Does Orthodoxy work for the youth?
“We live in a consumer society in which even religion has become an item that is judged on how well it works for me and this tends to be seen in a very superficial and short term way. If one looks at some Christian groups, and particularly at some things that are directed to youth, worship seems to be reduced to entertainment. Such things may provide cheap thrills in the short term, but they cannot satisfy our hunger for God in the long term.”

“I’m no expert on youth and – rather to my horror – am beginning to feel decidedly middle aged! But I am very wary of the sort of trends among some Christian groups that have led to a sort of “dumbing down” of the Liturgy in an attempt to appeal to the youth.”

“Liturgy requires an effort and we need to really immerse ourselves in it and take it seriously for it to do its work on us. But I think that it is quite insulting to younger people to suggest that they cannot do this.”

“I’m not saying that nothing in the Church should ever change. Some superficial things do change, but they generally change slowly, and any change should be deeply rooted in the Tradition and not simply based on a pragmatic appeal to what people apparently want. There is a saying that whoever marries the spirit of the age will soon be a widow and it seems to me to be relevant here.”

Macrina says there has been quite a reaction in the Catholic Church in recent years in which it is precisely the youth who are demanding a more traditional Liturgy and lamenting how much of their heritage was lost in some drastic changes that occurred in the sixties and seventies.

What is most precious or meaningful to you about Orthodoxy?
 “Orthodoxy for me is simply nothing more and nothing less than basic Christian faith. It is the presence of Jesus Christ in His Body the Church”.

“People sometimes tend to think that people become Orthodox because they like the music or the icons, or because the Church seems exotic and “foreign.” I even had people assuming that I became Orthodox because I was attracted to “Byzantine spirituality” – whatever that is! The reality is that there is only one Church and for the first millennium it was present in the West as well as in the East. Being Orthodox does not mean being foreign or “Eastern,” it simply means being Christian.”

Is the language a barrier to being Orthodox?
“I was actually received into the Church in a French-speaking Russian Church, having previously had much of my exposure to Orthodoxy in a Dutch-speaking monastery. I only really encountered Greek when I came back to South Africa.”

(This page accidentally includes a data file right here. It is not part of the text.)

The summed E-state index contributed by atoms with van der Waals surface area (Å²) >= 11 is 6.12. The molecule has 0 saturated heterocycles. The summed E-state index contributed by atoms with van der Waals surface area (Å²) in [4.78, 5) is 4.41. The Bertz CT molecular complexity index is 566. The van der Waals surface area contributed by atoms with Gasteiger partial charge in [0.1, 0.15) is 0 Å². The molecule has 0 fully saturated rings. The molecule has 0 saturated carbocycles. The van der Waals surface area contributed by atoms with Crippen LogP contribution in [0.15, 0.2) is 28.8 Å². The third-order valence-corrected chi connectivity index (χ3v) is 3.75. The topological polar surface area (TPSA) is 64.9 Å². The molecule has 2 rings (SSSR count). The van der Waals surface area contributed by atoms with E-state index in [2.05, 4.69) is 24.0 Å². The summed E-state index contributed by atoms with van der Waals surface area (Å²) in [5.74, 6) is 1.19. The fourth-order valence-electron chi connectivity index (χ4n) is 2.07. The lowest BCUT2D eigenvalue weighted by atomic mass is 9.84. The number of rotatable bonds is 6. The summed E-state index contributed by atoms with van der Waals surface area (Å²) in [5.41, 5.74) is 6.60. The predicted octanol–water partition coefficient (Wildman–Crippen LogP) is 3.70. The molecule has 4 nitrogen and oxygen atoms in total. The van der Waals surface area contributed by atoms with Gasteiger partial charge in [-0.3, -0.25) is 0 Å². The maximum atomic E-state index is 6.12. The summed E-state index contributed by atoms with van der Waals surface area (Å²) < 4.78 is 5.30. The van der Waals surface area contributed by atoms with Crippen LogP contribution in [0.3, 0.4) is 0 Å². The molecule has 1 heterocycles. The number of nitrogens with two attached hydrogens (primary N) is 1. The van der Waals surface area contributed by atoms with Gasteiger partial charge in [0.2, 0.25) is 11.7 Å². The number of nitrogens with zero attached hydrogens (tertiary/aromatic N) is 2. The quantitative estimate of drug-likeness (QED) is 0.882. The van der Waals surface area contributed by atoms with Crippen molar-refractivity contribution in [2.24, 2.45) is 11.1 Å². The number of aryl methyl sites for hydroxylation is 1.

“One of the things that had put me off Orthodoxy initially was the way it is so tied up with ethnicity, but I also knew that that is not the heart of the Church.”

However, language is an issue and one of the reasons why Macrina has gravitated to the Church in Robertson is to fulfill her need to be able to understand the services. This is particularly true of the hymnography and particularly for feasts, for everything that we believe is to be found in the liturgical texts.

“ I don’t think that this is only an issue for converts, but it is a challenge that the Church faces in various places around the world, including in Greece and Russia where the liturgical language has become very different from the language that people understand and speak. It’s not my place to say what should be done, but it is a challenge that the Church faces and I know that, for myself, it is important to be able to immerse myself in the liturgical texts.”

What are you working on now ?
“Well, my life is in a bit of flux at the moment. Since the beginning of this year I’ve been renting a building near to the Church in Robertson, which I’m hoping to develop as a place of prayer and retreat, although exactly how that develops must still become clear.”

“ But I’ve still been working in Cape Town and only going there on weekends and have discovered that living in two places is not so simple and that I have been trying to do too much, so things have developed quite slowly. In a couple of months I’m going to be stopping my job and moving to Robertson full-time.

Macrina is hoping to support herself by private bookbinding work, which she hopes will free her up for more time for Church-related things and perhaps some more writing. She has been quite involved in launching Evangelion, and also with the new Orthodox website.

“I’ve been trying to do too much this year and so need to regain a certain balance and a more regular life. Beyond that, we must see where God leads.”

Compiled and edited by Pepe Sofianos.